Politicians toe the party line and guns continue to kill

Michael W. Howard, Contributor

Latest shooting underscores futility of modern politics

If one wishes to observe the ever-shrinking limits of constructive political discourse in this country, one need look no further than news coverage of last Thursday’s massacre at Umpqua Community College.

In what has become an absurdly familiar narrative, a demented classmate who was attracted by the fleeting infamy accorded to mass murderers killed nine college students. (The killer is reported to have expressed admiration for Vester Flanagan who, before committing suicide, shot dead two reporters on live television this past August.)

I suspect that the rest of the world receives news of these atrocities in much the same way we receive news of the latest suicide bombing in the war-torn Middle East: what a mess.

What a mess. How did we get here? How has our culture become one in which the gunning down of a dozen college students is somewhat normal?

These are complicated questions, but part of the answer can be gleaned from each atrocity’s aftermath. Typically, there is shock and horror at the crime’s senselessness, followed by a heated and totally futile debate about guns and their accessibility, and then the grudging détente— an abrupt return to business as usual.

Until the next time.

There will be a next time, as we all know (and accept with disturbing equanimity). One reason being that any discourse engendered by these mass shootings is divided along party lines, and is thus entirely useless. It becomes the gun lobby (and its mostly right-wing allies) versus the “political left.”

This, first of all, is not exactly a fair fight. All the power resides on one side of the debate. The gun lobby happens to wield a tremendous amount of influence over the legislative branch of our government (especially now, with the GOP controlling Congress). Ever wonder why every last Republican politician flat out rejects any notion of gun regulation, however small?

They’re not just pandering to their voter base. They’re either: (1) looking to curry favor with the gun lobby or, (2) paying their dues to them. Much like the Israel lobby, the gun lobby, headed by the NRA, does whatever it can to fill congressional seats with people who share their priorities.

This usually involves direct campaign donations, as well as smear campaigns against a favored candidate’s opponent.

But more importantly, since the antipathy between political parties is so firmly entrenched, and the gulf dividing them is so wide, any discourse regarding mass shootings and gun regulation necessarily devolves into a cacophony of political watchwords and irrelevant accusations. Cries for gun control are met with allegations of cynical exploitation. The left is using the atrocity to push its anti-gun agenda, the gun lobby insists.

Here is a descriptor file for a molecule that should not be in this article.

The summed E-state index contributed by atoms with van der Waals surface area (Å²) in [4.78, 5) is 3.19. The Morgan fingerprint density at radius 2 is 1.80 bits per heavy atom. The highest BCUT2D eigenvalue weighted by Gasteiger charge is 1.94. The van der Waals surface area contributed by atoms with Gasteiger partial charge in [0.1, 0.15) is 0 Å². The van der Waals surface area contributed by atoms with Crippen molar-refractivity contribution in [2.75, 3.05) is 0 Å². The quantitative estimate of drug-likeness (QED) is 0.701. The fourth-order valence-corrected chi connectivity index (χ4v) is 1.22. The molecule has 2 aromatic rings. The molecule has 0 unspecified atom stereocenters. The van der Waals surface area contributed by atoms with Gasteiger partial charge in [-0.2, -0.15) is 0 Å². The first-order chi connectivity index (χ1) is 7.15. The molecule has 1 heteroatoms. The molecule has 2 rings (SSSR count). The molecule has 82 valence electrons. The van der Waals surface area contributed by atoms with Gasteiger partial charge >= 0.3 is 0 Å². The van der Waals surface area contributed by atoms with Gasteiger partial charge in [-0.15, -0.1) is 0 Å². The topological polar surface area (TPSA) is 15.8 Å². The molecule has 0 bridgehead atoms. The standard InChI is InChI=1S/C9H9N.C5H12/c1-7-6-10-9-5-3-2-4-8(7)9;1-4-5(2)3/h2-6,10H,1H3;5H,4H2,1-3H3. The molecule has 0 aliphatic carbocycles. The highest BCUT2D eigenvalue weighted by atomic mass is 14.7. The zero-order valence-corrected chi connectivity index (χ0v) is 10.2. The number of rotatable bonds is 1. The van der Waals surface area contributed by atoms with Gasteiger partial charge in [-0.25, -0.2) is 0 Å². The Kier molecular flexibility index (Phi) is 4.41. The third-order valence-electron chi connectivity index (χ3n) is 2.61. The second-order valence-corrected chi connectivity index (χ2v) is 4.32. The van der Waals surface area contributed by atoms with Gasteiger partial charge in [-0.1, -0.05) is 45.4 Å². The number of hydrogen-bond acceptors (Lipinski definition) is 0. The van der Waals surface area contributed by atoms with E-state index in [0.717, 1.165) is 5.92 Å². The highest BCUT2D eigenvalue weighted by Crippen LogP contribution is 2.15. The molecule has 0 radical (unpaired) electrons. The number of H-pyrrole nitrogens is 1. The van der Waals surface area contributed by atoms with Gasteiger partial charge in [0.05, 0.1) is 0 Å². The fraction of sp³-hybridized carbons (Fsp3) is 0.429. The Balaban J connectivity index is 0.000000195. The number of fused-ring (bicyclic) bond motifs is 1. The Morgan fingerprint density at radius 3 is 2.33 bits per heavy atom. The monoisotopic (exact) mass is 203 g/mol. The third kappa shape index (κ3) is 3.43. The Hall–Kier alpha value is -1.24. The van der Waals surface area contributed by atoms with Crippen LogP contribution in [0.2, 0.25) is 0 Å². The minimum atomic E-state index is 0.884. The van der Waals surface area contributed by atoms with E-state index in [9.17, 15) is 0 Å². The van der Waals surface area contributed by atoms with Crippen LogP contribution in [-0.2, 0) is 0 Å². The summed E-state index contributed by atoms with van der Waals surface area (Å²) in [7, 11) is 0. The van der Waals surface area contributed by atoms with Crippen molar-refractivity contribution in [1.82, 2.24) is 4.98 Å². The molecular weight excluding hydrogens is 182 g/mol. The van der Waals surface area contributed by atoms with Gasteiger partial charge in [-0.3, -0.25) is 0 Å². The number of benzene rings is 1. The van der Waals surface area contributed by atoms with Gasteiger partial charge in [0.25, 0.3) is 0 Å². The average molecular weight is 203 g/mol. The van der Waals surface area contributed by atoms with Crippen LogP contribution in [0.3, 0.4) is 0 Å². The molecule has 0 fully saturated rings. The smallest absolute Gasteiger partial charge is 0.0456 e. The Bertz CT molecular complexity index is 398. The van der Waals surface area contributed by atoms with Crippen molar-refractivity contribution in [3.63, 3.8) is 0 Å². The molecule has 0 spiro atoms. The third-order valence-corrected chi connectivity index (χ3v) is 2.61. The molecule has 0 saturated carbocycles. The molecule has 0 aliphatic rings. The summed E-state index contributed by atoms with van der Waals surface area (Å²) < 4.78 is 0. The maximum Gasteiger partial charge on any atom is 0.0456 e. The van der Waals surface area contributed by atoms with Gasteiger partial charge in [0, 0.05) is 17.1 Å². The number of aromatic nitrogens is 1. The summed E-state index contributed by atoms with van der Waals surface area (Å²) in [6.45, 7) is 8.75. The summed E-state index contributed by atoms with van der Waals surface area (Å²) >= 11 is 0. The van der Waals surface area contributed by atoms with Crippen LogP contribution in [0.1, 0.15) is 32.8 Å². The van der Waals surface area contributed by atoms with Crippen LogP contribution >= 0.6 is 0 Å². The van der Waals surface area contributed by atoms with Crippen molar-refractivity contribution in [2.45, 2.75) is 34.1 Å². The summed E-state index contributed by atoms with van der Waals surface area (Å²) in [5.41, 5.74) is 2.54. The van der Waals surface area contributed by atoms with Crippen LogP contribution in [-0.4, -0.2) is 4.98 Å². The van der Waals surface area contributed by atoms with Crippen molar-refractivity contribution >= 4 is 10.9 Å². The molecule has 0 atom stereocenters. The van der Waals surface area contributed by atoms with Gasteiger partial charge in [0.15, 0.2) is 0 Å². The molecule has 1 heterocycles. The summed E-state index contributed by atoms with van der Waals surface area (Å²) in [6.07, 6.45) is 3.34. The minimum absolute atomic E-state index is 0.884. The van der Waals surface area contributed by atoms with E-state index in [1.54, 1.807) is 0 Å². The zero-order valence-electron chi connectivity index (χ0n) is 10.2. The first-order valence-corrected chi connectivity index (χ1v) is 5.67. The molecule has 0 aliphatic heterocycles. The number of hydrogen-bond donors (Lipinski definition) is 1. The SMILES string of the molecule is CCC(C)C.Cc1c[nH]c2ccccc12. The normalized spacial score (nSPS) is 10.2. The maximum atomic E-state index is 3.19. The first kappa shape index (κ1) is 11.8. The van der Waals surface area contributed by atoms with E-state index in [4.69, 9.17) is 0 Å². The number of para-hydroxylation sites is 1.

What they fail to acknowledge, of course, is that said agenda would not exist without exorbitant levels of gun violence. If there were no gun-related murders in this country, it seems unlikely that we would hear from gun control advocates. But, this is what the conversation becomes: a blame game.

Consequently, instead of engaging in meaningful discussion, we are left puzzling over whether a meaningful discussion is even possible.

Moreover, the people whose voices rise above the clamor (e.g. presidential candidates) are not giving us their honest opinions, they are toeing the party line.

We already know, for instance, that Jeb Bush and Ted Cruz refuse to consider the argument that guns are too easily obtained in this country. They don’t need to say it. They have an R next to their name. Their position on gun control is implied, along with their position on abortion and healthcare.

It is not the their job to think deeply and independently about serious issues. It is their job to reinforce, through mindless rhetoric, long-established Republican principles—one of which holds that the Second Amendment must not, under any circumstances, be subject to modification.

It is ironic that, when it comes to gun control, people like the ones referenced above become steadfast guardians of constitutional rights. These are the same people who have no qualms about trampling on our Constitution with regard to government mass surveillance programs (notice they are also suddenly in favor of big government).

Apparently the Fourth Amendment was made to be abrogated, but not the Second. That’s the serious one. (Forget that it was written with the express purpose of allowing people to organize “well-regulated” militias, because the American people still organize those all the time.)

But of course, very few people are calling for the Second Amendment to be revoked in full (a measure that would set a dangerous precedent). Rather, most are merely calling for regulations to be put in place, so that assault weapons are not easier to acquire than a library card. Is this a controversial request? Apparently so.

This same atmosphere – in which meaningful discourse is rendered impossible – can be observed in other areas of the political arena. Planned Parenthood is currently the subject of an all out war, not only between political parties, but also within them.

John Boehner, a staunchly pro-life Republican, was recently forced out of his position as Speaker of the House of Representatives by his own party. The proximate cause? He was unwilling to shut down the government over Planned Parenthood. In other words, he wasn’t radical enough–he was too practical.

It doesn’t bode well for our country when politicians are penalized for exercising common sense. And it is stories like Boehner’s that go some way in explaining why so many political elites forbid common sense from intruding on the gun control debate. They have evidently decided that their careers matter more than the safety of the population.

email: [email protected]